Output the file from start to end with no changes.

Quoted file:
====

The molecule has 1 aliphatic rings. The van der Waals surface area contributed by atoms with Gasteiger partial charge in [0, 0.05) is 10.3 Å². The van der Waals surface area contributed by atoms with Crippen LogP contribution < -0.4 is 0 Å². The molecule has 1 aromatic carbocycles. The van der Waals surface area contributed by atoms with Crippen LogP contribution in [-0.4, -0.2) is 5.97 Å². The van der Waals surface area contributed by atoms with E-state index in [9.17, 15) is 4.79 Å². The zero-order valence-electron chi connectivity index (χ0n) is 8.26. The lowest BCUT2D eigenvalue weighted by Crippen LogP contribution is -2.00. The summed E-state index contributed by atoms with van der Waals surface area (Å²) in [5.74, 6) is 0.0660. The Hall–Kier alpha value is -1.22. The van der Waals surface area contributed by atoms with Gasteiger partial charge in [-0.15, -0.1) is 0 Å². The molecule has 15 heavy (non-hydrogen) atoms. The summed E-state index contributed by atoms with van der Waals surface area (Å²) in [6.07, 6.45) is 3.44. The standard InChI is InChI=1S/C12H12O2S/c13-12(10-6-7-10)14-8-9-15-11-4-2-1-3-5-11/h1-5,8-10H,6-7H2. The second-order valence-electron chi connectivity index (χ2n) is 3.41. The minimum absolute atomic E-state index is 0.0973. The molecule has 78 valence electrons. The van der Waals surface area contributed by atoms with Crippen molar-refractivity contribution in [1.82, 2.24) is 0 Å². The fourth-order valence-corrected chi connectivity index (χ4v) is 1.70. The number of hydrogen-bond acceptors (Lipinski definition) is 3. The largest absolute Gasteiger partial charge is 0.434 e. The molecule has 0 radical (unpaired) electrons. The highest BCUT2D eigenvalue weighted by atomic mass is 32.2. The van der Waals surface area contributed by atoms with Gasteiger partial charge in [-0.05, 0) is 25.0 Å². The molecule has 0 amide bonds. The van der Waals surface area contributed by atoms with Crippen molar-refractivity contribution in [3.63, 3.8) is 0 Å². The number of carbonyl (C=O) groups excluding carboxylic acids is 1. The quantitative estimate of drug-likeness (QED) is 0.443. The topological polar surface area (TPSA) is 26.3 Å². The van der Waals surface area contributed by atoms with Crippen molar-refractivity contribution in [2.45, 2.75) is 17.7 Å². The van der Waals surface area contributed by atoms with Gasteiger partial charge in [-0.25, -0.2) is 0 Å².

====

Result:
The molecule has 1 aliphatic rings. The van der Waals surface area contributed by atoms with Gasteiger partial charge in [0, 0.05) is 10.3 Å². The van der Waals surface area contributed by atoms with Crippen LogP contribution < -0.4 is 0 Å². The molecule has 1 aromatic carbocycles. The van der Waals surface area contributed by atoms with Crippen LogP contribution in [-0.4, -0.2) is 5.97 Å². The van der Waals surface area contributed by atoms with E-state index in [9.17, 15) is 4.79 Å². The zero-order valence-electron chi connectivity index (χ0n) is 8.26. The lowest BCUT2D eigenvalue weighted by Crippen LogP contribution is -2.00. The summed E-state index contributed by atoms with van der Waals surface area (Å²) in [5.74, 6) is 0.0660. The Hall–Kier alpha value is -1.22. The van der Waals surface area contributed by atoms with Gasteiger partial charge in [-0.15, -0.1) is 0 Å². The molecule has 15 heavy (non-hydrogen) atoms. The summed E-state index contributed by atoms with van der Waals surface area (Å²) in [6.07, 6.45) is 3.44. The standard InChI is InChI=1S/C12H12O2S/c13-12(10-6-7-10)14-8-9-15-11-4-2-1-3-5-11/h1-5,8-10H,6-7H2. The second-order valence-electron chi connectivity index (χ2n) is 3.41. The minimum absolute atomic E-state index is 0.0973. The molecule has 78 valence electrons. The van der Waals surface area contributed by atoms with Crippen molar-refractivity contribution in [1.82, 2.24) is 0 Å². The fourth-order valence-corrected chi connectivity index (χ4v) is 1.70. The number of hydrogen-bond acceptors (Lipinski definition) is 3. The largest absolute Gasteiger partial charge is 0.434 e. The molecule has 0 radical (unpaired) electrons. The highest BCUT2D eigenvalue weighted by atomic mass is 32.2. The van der Waals surface area contributed by atoms with Gasteiger partial charge in [-0.05, 0) is 25.0 Å². The molecule has 0 amide bonds. The van der Waals surface area contributed by atoms with Crippen molar-refractivity contribution in [3.63, 3.8) is 0 Å². The number of carbonyl (C=O) groups excluding carboxylic acids is 1. The quantitative estimate of drug-likeness (QED) is 0.443. The topological polar surface area (TPSA) is 26.3 Å². The van der Waals surface area contributed by atoms with Crippen molar-refractivity contribution in [2.45, 2.75) is 17.7 Å². The van der Waals surface area contributed by atoms with Gasteiger partial charge in [-0.25, -0.2) is 0 Å².